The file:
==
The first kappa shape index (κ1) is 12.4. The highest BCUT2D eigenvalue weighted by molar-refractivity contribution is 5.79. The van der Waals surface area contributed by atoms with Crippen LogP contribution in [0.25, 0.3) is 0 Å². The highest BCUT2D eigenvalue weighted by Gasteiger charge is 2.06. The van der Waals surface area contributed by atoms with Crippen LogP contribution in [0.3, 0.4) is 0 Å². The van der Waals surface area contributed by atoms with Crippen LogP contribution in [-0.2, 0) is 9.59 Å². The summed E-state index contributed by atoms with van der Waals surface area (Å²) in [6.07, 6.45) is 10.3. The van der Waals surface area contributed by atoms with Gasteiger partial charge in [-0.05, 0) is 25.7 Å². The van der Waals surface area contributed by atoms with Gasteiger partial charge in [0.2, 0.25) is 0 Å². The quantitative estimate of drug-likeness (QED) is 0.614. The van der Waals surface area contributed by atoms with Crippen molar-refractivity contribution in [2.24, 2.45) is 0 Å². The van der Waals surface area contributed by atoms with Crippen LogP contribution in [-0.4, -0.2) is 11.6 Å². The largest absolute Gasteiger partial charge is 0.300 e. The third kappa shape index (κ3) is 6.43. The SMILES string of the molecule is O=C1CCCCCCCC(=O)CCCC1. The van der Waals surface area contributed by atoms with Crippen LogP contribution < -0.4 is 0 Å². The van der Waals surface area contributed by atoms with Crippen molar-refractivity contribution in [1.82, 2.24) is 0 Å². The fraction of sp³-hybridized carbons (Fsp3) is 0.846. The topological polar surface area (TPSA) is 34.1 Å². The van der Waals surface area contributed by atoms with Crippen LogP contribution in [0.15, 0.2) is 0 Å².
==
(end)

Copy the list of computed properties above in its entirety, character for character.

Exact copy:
The first kappa shape index (κ1) is 12.4. The highest BCUT2D eigenvalue weighted by molar-refractivity contribution is 5.79. The van der Waals surface area contributed by atoms with Crippen LogP contribution in [0.25, 0.3) is 0 Å². The highest BCUT2D eigenvalue weighted by Gasteiger charge is 2.06. The van der Waals surface area contributed by atoms with Crippen LogP contribution in [0.3, 0.4) is 0 Å². The van der Waals surface area contributed by atoms with Crippen LogP contribution in [-0.2, 0) is 9.59 Å². The summed E-state index contributed by atoms with van der Waals surface area (Å²) in [6.07, 6.45) is 10.3. The van der Waals surface area contributed by atoms with Gasteiger partial charge in [-0.05, 0) is 25.7 Å². The van der Waals surface area contributed by atoms with Gasteiger partial charge in [0.2, 0.25) is 0 Å². The quantitative estimate of drug-likeness (QED) is 0.614. The van der Waals surface area contributed by atoms with Crippen molar-refractivity contribution in [2.24, 2.45) is 0 Å². The van der Waals surface area contributed by atoms with Crippen LogP contribution in [-0.4, -0.2) is 11.6 Å². The largest absolute Gasteiger partial charge is 0.300 e. The third kappa shape index (κ3) is 6.43. The SMILES string of the molecule is O=C1CCCCCCCC(=O)CCCC1. The van der Waals surface area contributed by atoms with Crippen LogP contribution < -0.4 is 0 Å². The van der Waals surface area contributed by atoms with Crippen molar-refractivity contribution in [1.82, 2.24) is 0 Å². The fraction of sp³-hybridized carbons (Fsp3) is 0.846. The topological polar surface area (TPSA) is 34.1 Å². The van der Waals surface area contributed by atoms with Crippen LogP contribution in [0.15, 0.2) is 0 Å².